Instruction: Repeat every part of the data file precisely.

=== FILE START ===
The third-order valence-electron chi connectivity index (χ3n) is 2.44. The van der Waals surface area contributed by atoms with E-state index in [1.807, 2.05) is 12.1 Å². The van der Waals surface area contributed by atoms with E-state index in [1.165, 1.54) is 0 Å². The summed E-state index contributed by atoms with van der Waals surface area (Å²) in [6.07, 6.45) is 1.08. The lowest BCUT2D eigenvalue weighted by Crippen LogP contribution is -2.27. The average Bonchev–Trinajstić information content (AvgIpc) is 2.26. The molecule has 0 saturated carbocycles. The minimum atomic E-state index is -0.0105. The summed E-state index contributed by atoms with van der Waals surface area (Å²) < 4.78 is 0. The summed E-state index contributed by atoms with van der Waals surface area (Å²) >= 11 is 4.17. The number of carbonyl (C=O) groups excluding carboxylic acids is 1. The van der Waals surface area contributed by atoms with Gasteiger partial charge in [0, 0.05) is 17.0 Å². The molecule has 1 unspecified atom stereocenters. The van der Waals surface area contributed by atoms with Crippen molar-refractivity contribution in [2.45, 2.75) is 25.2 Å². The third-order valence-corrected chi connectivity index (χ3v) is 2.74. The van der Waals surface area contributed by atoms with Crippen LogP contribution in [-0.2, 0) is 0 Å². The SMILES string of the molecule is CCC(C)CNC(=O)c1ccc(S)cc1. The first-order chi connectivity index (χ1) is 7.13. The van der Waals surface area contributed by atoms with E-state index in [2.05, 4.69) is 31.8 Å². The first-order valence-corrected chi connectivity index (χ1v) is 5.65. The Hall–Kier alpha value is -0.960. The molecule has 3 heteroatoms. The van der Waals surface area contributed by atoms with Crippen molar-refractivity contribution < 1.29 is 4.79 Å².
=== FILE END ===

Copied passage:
The third-order valence-electron chi connectivity index (χ3n) is 2.44. The van der Waals surface area contributed by atoms with E-state index in [1.807, 2.05) is 12.1 Å². The van der Waals surface area contributed by atoms with E-state index in [1.165, 1.54) is 0 Å². The summed E-state index contributed by atoms with van der Waals surface area (Å²) in [6.07, 6.45) is 1.08. The lowest BCUT2D eigenvalue weighted by Crippen LogP contribution is -2.27. The average Bonchev–Trinajstić information content (AvgIpc) is 2.26. The molecule has 0 saturated carbocycles. The minimum atomic E-state index is -0.0105. The summed E-state index contributed by atoms with van der Waals surface area (Å²) < 4.78 is 0. The summed E-state index contributed by atoms with van der Waals surface area (Å²) >= 11 is 4.17. The number of carbonyl (C=O) groups excluding carboxylic acids is 1. The van der Waals surface area contributed by atoms with Gasteiger partial charge in [0, 0.05) is 17.0 Å². The molecule has 1 unspecified atom stereocenters. The van der Waals surface area contributed by atoms with Crippen molar-refractivity contribution in [2.45, 2.75) is 25.2 Å². The third-order valence-corrected chi connectivity index (χ3v) is 2.74. The van der Waals surface area contributed by atoms with Crippen LogP contribution in [-0.2, 0) is 0 Å². The SMILES string of the molecule is CCC(C)CNC(=O)c1ccc(S)cc1. The first-order chi connectivity index (χ1) is 7.13. The van der Waals surface area contributed by atoms with E-state index in [2.05, 4.69) is 31.8 Å². The first-order valence-corrected chi connectivity index (χ1v) is 5.65. The Hall–Kier alpha value is -0.960. The molecule has 3 heteroatoms. The van der Waals surface area contributed by atoms with Crippen molar-refractivity contribution < 1.29 is 4.79 Å².